Pilates for knee injuries
Tue,Oct 07, 2014 at 02:32PM by Carla Mullins
Knee Injuries and Rehabilitation through Pilates: How pilates can help recovery for anterior cruciate ligament and posterior cruciate ligament injuries
The knee is a quite complex joint that takes a great deal of wear and tear, particularly for people with poor hip or ankle biomechanics. Unfortunately the knee is the hinge that often gets adversely affected, so then we need to address the symptoms of knee pain while also dealing with the underlying causes through gait correction.
Needless to say, knee injuries are a common problem presented to pilates practitioners. Ligament tears and repairs such as anterior cruciate ligament (ACL) and posterior cruciate ligament (PCL) are particularly common, as are knee replacements. Note that the likelihood of a knee replacement is increased if a person has had a previous ACL or PCL tear. A pilates studio can provide a great environment for successful recovery from such injuries.
The ACL and PCL both have an important role in maintaining tibial stability in relation to knee bend and straightening. These two ligaments sit as a ‘screw home’ mechanism between the femur and tibia. When there is damage in either of these ligaments the screw home mechanism of the tibia and femur are compromised. The tibia can translate too far forwards in the case of an ACL problem and too far backwards in the case of a PCL problem. In other words, tibial translation can reduce stability in standing and clients can complain that their leg is giving away from underneath them.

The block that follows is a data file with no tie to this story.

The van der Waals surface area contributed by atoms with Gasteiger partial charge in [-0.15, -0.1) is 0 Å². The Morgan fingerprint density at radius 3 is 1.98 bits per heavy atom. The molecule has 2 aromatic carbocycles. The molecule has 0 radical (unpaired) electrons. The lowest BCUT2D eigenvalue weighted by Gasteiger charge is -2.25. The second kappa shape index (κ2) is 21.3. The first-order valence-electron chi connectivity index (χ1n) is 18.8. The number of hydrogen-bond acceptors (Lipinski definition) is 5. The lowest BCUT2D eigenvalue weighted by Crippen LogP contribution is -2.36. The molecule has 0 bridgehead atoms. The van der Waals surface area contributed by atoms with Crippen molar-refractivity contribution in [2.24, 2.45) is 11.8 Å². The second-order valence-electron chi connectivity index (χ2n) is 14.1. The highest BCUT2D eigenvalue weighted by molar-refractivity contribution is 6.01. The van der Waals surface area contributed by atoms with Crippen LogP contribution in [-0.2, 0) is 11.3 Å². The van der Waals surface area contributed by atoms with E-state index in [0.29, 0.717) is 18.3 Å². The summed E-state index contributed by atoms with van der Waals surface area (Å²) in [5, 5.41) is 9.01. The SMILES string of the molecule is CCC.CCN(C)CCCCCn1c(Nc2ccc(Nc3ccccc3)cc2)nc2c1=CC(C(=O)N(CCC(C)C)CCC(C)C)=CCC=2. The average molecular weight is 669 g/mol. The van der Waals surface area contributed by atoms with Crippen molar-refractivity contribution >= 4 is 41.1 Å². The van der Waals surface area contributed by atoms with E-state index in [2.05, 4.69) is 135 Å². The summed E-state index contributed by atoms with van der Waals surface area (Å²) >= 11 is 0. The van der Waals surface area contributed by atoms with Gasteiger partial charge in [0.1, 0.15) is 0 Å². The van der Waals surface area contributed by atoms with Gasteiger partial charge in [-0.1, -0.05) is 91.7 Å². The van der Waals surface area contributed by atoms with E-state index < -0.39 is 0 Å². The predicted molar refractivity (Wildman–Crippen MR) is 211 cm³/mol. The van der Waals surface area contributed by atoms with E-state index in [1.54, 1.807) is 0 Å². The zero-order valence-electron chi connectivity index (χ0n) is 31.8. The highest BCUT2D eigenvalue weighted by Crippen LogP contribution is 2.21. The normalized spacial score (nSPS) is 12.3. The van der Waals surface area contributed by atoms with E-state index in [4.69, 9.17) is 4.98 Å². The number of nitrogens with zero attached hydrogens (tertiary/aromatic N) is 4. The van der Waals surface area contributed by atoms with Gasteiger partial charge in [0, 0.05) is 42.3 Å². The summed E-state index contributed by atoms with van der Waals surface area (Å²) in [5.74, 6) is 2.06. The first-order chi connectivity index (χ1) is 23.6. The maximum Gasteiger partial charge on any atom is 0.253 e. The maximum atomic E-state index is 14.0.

ACL and PCL reconstructions are usually required when there is a grade two or three level tear. The reconstructions generally involve the surgeon taking a part of the patella tendon or the semimembranosus (which is the longest of the hamstring muscles) in order to recreate the missing ligament. This means that not only do you have to be careful of the repaired ligament, but also the patella or hamstring. Care must be taken to protect the graft whilst at the same time building inner range quad strength and achieving optimal Range of Movement (ROM) through leg straightening. The aim in the first 6 weeks is to achieve 90-degrees flexion and 0-degrees extension of the knee joint.
It is of course important to start moving and building strength from day one of surgery. However, because of the repair and remodelling process of the ligaments, the graft is at its most vulnerable at six weeks post surgery. Accordingly, this is not the period of time to start adding load to the extensions of the leg, therefore you need to ensure that the chain remains closed (avoid legs in straps, or any open chain work) and the angle is not too extreme (care at the 90 degree angle on the Wunda chair).
During the initial repair and inflammatory phase, focus should be on placing the lower limbs in a position to ensure that:
// The tibia can hang down and be fixed at the ankle (in other words, use gravity to help the tibia/femoral movement) e.g. squats against the wall, or Reformer seated foot-bar exercises where the client is sitting on the foot-bar and pressing the carriage away from them.